Seven hotel trends for 2016

By Liam Garrahan

- Last updated on GMT

Seven hotel trends for 2016

Related tags National living wage Hotel Serviced apartment

Huge company mergers, robot room-service, record-breaking occupancy figures and the announcement of the National Living Wage; 2015 was a busy year for the hotel sector, but what does 2016 have in store? BigHospitality casts an eye over the coming year.

Budget hotels

As reported in November, budgets hotels are big business at the moment with over half of the hotels in the UK’s development pipeline budget properties​, so the trend is set to continue for a long while yet.

Guests are attracted to their cheap prices and their basic approach to hospitality.

Russell Kett, chairman of HVS, said that guests appreciate the emphasis on having a decent bed, shower, free Wi-Fi and a television.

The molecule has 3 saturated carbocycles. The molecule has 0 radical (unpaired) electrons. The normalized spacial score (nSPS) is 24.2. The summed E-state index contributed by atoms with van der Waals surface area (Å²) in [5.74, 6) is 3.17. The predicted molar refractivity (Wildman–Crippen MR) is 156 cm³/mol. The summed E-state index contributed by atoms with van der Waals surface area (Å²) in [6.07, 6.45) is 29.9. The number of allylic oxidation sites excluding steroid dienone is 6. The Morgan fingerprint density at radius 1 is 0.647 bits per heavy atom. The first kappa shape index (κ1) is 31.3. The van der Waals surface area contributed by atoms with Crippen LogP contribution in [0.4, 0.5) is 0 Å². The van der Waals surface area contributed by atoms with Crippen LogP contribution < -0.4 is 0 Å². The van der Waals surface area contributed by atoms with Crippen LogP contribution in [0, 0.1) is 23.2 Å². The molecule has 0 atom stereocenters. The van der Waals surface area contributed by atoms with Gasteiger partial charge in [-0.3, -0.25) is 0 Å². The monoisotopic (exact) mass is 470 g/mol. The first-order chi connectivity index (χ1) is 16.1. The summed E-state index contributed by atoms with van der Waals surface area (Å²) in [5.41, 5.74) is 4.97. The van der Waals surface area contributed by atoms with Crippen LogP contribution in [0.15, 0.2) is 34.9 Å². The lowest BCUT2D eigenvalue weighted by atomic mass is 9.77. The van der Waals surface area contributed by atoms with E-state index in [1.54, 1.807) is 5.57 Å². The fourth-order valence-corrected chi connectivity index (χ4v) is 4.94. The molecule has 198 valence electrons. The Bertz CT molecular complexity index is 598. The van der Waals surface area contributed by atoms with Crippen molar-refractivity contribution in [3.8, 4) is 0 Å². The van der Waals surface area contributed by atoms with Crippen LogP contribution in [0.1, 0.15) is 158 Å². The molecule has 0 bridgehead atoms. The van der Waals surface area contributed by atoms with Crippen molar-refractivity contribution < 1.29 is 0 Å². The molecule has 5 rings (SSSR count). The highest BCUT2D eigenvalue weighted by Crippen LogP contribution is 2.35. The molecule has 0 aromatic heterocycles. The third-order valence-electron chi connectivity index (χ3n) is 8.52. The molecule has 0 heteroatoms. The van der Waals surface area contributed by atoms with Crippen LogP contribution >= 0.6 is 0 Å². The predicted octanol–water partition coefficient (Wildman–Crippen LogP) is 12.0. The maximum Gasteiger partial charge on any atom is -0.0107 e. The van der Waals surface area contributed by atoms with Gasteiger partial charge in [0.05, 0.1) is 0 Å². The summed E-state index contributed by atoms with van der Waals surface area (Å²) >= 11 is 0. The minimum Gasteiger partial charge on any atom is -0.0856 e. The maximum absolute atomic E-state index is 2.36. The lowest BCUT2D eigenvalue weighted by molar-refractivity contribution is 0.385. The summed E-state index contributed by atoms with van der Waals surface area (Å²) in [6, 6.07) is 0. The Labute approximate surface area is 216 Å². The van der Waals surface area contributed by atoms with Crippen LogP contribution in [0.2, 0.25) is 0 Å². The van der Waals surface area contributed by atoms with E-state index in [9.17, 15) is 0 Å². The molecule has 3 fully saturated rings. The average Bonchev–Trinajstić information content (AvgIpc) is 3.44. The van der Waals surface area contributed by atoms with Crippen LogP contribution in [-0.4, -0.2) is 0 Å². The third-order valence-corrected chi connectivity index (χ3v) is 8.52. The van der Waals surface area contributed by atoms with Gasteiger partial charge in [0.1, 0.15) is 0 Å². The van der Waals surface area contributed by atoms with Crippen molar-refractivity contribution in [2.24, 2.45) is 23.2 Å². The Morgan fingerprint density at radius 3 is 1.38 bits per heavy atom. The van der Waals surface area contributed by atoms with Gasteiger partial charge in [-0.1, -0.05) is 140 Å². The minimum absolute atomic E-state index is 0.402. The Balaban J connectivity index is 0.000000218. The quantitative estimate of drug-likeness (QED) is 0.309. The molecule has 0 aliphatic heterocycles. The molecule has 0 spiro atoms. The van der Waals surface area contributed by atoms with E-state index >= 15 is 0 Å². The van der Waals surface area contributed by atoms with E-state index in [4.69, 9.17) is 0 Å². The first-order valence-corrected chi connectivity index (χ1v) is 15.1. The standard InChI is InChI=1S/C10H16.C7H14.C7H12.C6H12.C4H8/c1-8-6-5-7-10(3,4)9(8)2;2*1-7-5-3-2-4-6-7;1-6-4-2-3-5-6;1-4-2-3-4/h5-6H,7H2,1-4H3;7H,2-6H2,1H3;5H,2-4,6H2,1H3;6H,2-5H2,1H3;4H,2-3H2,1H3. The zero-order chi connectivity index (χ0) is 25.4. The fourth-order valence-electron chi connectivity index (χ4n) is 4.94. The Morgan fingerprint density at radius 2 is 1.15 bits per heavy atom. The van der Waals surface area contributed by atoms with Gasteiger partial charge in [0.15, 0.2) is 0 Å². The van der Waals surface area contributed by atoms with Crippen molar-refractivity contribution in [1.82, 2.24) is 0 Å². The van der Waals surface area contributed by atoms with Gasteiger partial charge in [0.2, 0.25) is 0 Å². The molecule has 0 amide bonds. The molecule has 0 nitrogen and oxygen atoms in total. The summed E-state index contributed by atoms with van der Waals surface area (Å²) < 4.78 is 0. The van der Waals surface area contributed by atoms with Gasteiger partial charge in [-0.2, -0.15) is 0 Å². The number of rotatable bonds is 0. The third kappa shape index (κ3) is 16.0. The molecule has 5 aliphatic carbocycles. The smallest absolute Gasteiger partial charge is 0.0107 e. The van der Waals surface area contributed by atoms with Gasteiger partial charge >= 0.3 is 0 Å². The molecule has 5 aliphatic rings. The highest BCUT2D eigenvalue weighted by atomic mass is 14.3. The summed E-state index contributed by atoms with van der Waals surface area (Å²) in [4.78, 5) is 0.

“While the economy is now much stronger, cheaper hotel stays have become the new norm and guests are reluctant to go back to spending more. Budget hotels are popular with operators as they are cheaper to build and run. With the check-in and check-out function becoming increasingly automated, the cost of running a budget property is relatively low,” he said.

There are even plans for a ‘super-budget’ hotel​ in the same pipeline, with EasyHotel looking to expand into the market after making changes to its management and operations structure to increase the pace that it opens hotels and establish itself as a leader in the sector.

Serviced apartments